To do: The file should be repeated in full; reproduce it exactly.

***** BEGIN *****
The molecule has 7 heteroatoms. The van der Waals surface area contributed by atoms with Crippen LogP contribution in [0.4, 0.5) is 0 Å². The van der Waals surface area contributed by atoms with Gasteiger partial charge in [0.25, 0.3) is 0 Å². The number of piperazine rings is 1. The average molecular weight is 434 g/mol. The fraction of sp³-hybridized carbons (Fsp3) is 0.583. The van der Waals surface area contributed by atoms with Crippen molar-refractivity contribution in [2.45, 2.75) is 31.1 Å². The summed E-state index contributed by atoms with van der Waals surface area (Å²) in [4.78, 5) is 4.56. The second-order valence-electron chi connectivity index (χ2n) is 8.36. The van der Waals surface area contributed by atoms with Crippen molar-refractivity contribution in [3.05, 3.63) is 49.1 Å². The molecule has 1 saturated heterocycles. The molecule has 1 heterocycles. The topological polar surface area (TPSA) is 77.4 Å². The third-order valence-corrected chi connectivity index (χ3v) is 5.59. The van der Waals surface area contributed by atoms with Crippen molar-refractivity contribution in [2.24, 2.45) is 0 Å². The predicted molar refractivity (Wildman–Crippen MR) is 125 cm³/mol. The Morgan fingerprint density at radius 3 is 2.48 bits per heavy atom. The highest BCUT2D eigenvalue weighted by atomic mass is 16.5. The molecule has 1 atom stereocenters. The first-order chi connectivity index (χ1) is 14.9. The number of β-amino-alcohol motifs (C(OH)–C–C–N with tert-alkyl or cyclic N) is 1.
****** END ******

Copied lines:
The molecule has 7 heteroatoms. The van der Waals surface area contributed by atoms with Crippen LogP contribution in [0.4, 0.5) is 0 Å². The van der Waals surface area contributed by atoms with Gasteiger partial charge in [0.25, 0.3) is 0 Å². The number of piperazine rings is 1. The average molecular weight is 434 g/mol. The fraction of sp³-hybridized carbons (Fsp3) is 0.583. The van der Waals surface area contributed by atoms with Crippen molar-refractivity contribution in [2.45, 2.75) is 31.1 Å². The summed E-state index contributed by atoms with van der Waals surface area (Å²) in [4.78, 5) is 4.56. The second-order valence-electron chi connectivity index (χ2n) is 8.36. The van der Waals surface area contributed by atoms with Crippen molar-refractivity contribution in [3.05, 3.63) is 49.1 Å². The molecule has 1 saturated heterocycles. The molecule has 1 heterocycles. The topological polar surface area (TPSA) is 77.4 Å². The third-order valence-corrected chi connectivity index (χ3v) is 5.59. The van der Waals surface area contributed by atoms with Crippen molar-refractivity contribution in [2.24, 2.45) is 0 Å². The predicted molar refractivity (Wildman–Crippen MR) is 125 cm³/mol. The Morgan fingerprint density at radius 3 is 2.48 bits per heavy atom. The highest BCUT2D eigenvalue weighted by atomic mass is 16.5. The molecule has 1 atom stereocenters. The first-order chi connectivity index (χ1) is 14.9. The number of β-amino-alcohol motifs (C(OH)–C–C–N with tert-alkyl or cyclic N) is 1.